Thursday, September 5, 2013

Field notes off the web

In St. Louis, Henry Goldkamp spends his weekends on the streets writing poetry for passersby, using a Smith-Corona manual typewriter.

I find this really cool, if only for the very concept, and so did St. Louis's Riverfront Times.

Goldkamp has gone one step further, though, and installed about 40 typewriters, with paper, at various places around the city, inviting St. Louisans to answer the question "What the hell is St. Louis thinking?"

Now, I have to admit, something in the back of my tech-saturated head was thinking "Hey, that would make a cool project, put a bunch of keyboards around the city, pipe the results back to a server somewhere and show them on a web page in real time ..."

Um, no.  We already have that, more or less.  It's called Twitter.

What Goldkamp is doing is getting people to interact with technology that, to many of them, comes from another age, almost as though from another planet.  "How do I work this thing?" seems to be a common response.  Having learned to type on some combination of IBM Selectric, Smith-Corona and my grandfather's manual Underwood (I loved that thing), I have to chuckle a bit, but by the same token I can understand why it might be daunting at first.

Besides having to fuss with paper and the carriage return, and mash on the keys to get the typebars to move, the most distinctive feature of a typewriter as opposed to a computer keyboard is that you can't delete anything.  There's a backspace key, but that just moves the paper one space to the right.  About the best you can do is type Xs over what you already typed (on the other hand, you can have fun combining letters to make little icons).  If you were writing professionally, you'd generally type double-spaced (i.e., with a blank line after each line of words), mark up the results with a pencil, literally cut and paste to rearrange, and then retype the whole thing for the next draft.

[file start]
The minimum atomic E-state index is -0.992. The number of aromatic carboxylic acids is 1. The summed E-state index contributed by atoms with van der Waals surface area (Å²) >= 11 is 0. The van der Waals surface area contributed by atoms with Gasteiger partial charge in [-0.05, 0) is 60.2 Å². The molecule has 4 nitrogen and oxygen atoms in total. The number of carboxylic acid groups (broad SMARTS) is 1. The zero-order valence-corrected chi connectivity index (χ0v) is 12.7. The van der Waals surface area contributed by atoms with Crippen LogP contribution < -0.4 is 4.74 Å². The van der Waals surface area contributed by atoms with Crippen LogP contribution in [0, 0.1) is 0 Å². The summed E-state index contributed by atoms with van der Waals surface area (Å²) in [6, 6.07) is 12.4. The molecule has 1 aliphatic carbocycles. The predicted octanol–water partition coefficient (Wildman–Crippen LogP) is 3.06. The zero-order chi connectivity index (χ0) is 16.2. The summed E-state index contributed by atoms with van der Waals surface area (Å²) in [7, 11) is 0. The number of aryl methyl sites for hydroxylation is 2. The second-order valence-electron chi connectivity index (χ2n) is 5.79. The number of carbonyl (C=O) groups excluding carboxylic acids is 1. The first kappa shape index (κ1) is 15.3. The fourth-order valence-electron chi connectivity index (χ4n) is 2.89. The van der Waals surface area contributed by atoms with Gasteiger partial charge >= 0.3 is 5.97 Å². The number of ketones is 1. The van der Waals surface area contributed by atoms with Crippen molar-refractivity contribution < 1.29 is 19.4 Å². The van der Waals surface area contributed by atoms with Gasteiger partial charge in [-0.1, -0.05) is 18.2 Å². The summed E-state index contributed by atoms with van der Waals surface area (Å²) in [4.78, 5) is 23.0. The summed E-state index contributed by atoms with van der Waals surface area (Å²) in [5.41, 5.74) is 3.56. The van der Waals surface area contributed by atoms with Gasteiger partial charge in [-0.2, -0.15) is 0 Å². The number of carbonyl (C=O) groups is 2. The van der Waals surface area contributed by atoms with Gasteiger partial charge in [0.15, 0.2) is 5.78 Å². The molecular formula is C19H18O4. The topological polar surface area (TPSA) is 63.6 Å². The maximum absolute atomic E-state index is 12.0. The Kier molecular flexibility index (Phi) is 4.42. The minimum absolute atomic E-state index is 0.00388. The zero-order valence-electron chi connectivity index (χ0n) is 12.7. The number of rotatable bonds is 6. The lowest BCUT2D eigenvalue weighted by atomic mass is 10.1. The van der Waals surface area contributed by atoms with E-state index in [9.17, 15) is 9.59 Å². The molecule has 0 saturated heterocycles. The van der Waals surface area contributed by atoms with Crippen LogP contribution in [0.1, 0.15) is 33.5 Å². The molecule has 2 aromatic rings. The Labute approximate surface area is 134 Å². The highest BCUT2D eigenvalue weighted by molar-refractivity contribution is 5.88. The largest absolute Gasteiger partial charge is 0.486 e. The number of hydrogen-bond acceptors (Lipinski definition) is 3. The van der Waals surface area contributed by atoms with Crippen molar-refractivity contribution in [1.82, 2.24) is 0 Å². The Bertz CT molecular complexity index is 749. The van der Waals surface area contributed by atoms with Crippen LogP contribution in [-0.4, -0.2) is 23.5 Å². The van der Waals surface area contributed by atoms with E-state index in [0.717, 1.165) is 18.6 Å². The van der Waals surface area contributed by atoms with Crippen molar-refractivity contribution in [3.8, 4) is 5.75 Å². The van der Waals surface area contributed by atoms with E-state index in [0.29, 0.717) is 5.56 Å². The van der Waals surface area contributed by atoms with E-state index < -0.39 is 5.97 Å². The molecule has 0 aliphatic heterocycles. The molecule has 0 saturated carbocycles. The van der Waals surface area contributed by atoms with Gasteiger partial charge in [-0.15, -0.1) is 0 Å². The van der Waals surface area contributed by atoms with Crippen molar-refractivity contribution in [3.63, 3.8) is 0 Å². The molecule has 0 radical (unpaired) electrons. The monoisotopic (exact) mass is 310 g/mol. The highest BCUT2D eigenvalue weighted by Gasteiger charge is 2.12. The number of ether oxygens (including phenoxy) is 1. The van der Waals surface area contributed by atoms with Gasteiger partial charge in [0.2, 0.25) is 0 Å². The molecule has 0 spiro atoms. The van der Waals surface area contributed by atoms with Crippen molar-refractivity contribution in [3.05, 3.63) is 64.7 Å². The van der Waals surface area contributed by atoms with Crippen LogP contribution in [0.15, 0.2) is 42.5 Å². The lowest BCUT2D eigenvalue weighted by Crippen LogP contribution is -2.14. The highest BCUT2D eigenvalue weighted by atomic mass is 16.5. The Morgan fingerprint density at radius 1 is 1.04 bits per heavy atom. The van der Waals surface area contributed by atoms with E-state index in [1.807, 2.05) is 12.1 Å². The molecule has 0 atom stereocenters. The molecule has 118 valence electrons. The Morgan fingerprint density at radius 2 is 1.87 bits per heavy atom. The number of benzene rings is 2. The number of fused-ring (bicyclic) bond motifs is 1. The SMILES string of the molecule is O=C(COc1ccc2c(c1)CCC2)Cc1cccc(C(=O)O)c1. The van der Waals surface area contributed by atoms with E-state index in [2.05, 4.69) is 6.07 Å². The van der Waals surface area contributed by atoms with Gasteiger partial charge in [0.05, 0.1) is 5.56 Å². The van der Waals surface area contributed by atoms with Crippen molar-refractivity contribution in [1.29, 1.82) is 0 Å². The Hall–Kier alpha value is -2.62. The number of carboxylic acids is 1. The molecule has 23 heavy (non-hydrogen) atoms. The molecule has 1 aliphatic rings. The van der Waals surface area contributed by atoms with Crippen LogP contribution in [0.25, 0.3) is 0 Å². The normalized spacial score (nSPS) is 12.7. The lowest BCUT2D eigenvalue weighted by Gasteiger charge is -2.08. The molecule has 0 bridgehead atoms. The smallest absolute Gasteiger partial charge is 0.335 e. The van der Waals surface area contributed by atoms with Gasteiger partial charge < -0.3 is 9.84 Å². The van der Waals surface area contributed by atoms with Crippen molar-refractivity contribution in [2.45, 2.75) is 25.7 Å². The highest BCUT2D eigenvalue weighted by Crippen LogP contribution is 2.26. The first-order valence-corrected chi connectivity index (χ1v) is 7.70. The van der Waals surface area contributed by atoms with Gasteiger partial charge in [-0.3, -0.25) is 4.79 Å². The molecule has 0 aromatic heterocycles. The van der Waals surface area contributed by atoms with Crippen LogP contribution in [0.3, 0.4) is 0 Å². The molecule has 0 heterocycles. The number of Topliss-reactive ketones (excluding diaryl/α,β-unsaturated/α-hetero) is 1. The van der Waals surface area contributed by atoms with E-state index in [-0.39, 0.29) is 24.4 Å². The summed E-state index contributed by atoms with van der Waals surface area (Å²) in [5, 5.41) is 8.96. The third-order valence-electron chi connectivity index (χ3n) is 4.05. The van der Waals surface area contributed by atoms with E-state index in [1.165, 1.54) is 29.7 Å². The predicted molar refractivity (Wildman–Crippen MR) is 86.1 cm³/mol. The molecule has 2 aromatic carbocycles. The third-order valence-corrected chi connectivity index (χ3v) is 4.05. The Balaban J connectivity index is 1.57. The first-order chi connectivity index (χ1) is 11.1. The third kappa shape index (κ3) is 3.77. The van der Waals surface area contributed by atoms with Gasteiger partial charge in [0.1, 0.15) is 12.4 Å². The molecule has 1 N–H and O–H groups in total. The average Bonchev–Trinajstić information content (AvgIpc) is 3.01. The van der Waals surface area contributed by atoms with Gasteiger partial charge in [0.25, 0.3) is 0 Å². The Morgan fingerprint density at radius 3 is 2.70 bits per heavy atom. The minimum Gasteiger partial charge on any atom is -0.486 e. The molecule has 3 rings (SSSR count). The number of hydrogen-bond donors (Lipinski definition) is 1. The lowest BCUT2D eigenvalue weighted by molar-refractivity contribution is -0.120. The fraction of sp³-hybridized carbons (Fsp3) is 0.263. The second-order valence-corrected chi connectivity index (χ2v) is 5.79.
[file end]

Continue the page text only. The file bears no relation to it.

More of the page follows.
So if you're sitting at one of Goldkamp's typewriters, expressing your thoughts, you're making a record of every typo and every false start,  all in the order it came out, on a nice, tangible piece of paper that you produced yourself.  At least at first, it will be the only copy of those words in the world, and if someone wants to read it, they'll have to come see it.

Pretty much the antithesis of publishing on the web, and pretty much the way things were for around a hundred years until the "Personal Computer" came along.

Goldkamp is by no means a technophobe.  Among other things, he runs the web site,  where you can see "A selection of poems that turned out okay", such a typically Midwestern way of putting it, and one of the best page titles I've ever seen.   For my money, the poems I looked at did come out okay, if not better.